“Parts of the Northstate saw more low elevation snowfall on Monday morning, making it three times in the past week we’ve seen such conditions.  How rare is that? According to KRCR’s Chief Meterologist, Mike Krueger, it really isn’t.  “Quite honestly, from a historical standpoint, it’s not terribly uncommon for us to see snow in March,” Krueger explained. “I mean, I’m looking at all the records [since] 1894 and there is just a huge list. The most we’ve ever seen in the month of March was March 2, 1976: 7 inches of snow… the most amount we’ve ever seen of measurable snow, in a full year, is 9 days, and that’s actually happened several times.” … ”  Read more from KRCR.

Stormy 2023 aids in local water troubles

“The consistent stream of stormy weather seems to have made an impact on some aspects of the California drought this year.  The California Department of Water Resources has reported strong snowpack measurements as well as some rising reservoir levels over the past two months along with a 35% allocation of water to the 29 public agencies that distribute the water. In December, DWR preliminarily planned for merely a 5% allocation. … Sean Earley, the general manager of the Richvale Irrigation District, said he had a positive outlook for the agricultural year given the abnormally wet winter.  “I’m optimistic,” Earley said. “I mean, we’ve got a healthy snowpack. It’s getting a little later into the spring and I worry a bit about the warm storm that’s coming but I think we’re going to be OK. The district is going to be OK. Other than that, this is a much better spot than we’ve been at in the past.” … ”  Read more from the Chico Enterprise-Record.


State, federal officials laud Pure Water Monterey expansion

“Standing on a concrete pad that will support a major new water supply for the Monterey Peninsula, state and federal officials on Monday struck celebratory tones in describing government partnerships that will help usher in an expansion of the Pure Water Monterey project.  Tanya Trujillo, the U.S. Dept. of the Interior assistant secretary for water and science, told gathered reporters that Pure Water Monterey and its expansion is a good example of how to address unprecedented dry conditions with innovative technologies that provide for new water sources.  Trujillo was joined by Paul Sciuto, the general manager of Monterey One Water; U.S. Rep. Jimmy Panetta, and Joaquin Esquivel, chairman of the state Water Resources Control Board. … ”  Read more from the Monterey Herald.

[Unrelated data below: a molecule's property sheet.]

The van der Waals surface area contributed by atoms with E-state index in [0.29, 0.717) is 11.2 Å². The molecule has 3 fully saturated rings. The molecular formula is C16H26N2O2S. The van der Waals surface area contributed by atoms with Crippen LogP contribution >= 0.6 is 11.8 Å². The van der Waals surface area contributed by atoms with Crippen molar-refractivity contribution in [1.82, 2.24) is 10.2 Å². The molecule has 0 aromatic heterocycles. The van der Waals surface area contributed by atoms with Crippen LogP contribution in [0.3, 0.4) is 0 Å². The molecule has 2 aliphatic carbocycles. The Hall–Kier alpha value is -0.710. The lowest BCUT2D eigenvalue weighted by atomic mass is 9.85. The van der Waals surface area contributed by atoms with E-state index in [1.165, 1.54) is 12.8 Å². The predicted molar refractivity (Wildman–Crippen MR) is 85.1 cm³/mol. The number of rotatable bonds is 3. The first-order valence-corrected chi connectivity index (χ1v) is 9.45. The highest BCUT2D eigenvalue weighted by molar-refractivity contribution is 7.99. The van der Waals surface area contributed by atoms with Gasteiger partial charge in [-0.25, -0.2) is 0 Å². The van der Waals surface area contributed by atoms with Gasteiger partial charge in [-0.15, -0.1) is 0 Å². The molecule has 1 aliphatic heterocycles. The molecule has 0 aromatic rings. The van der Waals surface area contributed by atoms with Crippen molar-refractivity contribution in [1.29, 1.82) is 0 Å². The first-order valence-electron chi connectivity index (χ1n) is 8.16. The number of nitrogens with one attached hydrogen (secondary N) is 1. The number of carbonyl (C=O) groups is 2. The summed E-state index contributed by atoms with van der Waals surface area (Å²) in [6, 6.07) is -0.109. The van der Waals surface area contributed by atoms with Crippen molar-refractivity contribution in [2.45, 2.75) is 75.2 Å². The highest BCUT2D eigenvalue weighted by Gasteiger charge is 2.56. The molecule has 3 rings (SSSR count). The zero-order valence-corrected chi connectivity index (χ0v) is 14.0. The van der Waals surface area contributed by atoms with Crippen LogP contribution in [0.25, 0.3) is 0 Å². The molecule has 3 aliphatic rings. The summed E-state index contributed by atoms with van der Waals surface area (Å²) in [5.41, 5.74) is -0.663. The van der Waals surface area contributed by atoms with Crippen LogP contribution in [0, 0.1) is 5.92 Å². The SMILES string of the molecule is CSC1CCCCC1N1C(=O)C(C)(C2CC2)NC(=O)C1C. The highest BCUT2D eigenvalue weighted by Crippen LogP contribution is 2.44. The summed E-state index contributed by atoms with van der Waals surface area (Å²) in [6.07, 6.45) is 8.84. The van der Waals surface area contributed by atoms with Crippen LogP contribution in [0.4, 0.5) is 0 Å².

Coldest winter on the Central Coast and Los Angeles since 1978-79

“New data shows this winter is the coldest winter on the Central Coast and Los Angeles since 1978-79.  National Weather Service officials said 1978-79 was particularly rainy, with 30% of the days in that time period recording rain with 0.1 inches of rain recorded each rain day.  In comparison, 2023 is at 20% so far but some of those days have been very heavy rain, according to the National Weather Services.  “What we’ve had this year is apparently similar to 1979,” John Dumas, National Weather Service Science Operations Officer, said. “We’ve had a lot of systems dropping down out of the Gulf of Alaska area.” … ”  Read more from KSBY.


Atmospheric River: Concerns over flooding, rapid snowmelt in Valley and foothills

“An atmospheric river is expected to hit Central California this weekend, causing concerns over flooding and rapid snowmelt in the Valley and foothills.  While Monday was a sunny and bright day, Accuweather Alerts are in place for Friday, Saturday, and Sunday as the storm arrives in the Valley.  The atmospheric river is expected to bring warmer rain to the Sierra Nevada, creating a possibility of rapid snowmelt.  A major flooding threat looms as water levels rise in creeks, rivers, and streams.  Within the Fresno and Clovis areas, there are over 150 ponding basins around town to help control flooding. … ”  Read more from KFSN.

SEE ALSO: Foothill residents urged to prepare for flooding as another storm heads for California, from the Fresno Bee

Central Valley farmworkers struggle to recover after floods

“In January, a brutal set of atmospheric rivers unleashed a disaster in Planada, where a nearby creek overflowed and sent muddy water gushing into streets. Pictures of Planada, which for several days looked like a lagoon, circulated on social media and news sites. The waist-high floodwaters destroyed hundreds of cars and homes, and created damage that residents are still struggling to recover from weeks later.  I recently visited Planada and wrote about the impacts of the storms, which pushed hundreds from their homes into camps typically used by farmworkers who come to Merced each spring to work in the fields. For many of these low-wage workers, the losses inflicted by the severe flooding will require tens of thousands of dollars to repair and years of rebuilding. … ”  Read more from the New York Times.

Eastern Tule groundwater sustainability plan considered inadequate by state

“The Eastern Tule Groundwater Sustainability Agency, which basically oversees the effort in Southeastern Tulare County to meet the state’s requirements when it comes to preserving groundwater, has been basically been told again by the state it’s still failing.  The Tule Subbasin, which consists of several agencies throughout Tulare County and includes the ETGSA, received an inadequate rating from the State Department of Water Resources for its groundwater sustainability plan, GSP. All of the agencies in the Tule Subbasin essentially used the same plan.  It’s the second time the ETGSA has received a failing rating from the state. The ETGSA received an incomplete rating for its original GSP and has now received an inadequate rating for its revised GSP. The state announced its decision on Thursday. … ”  Read more from the Porterville Recorder.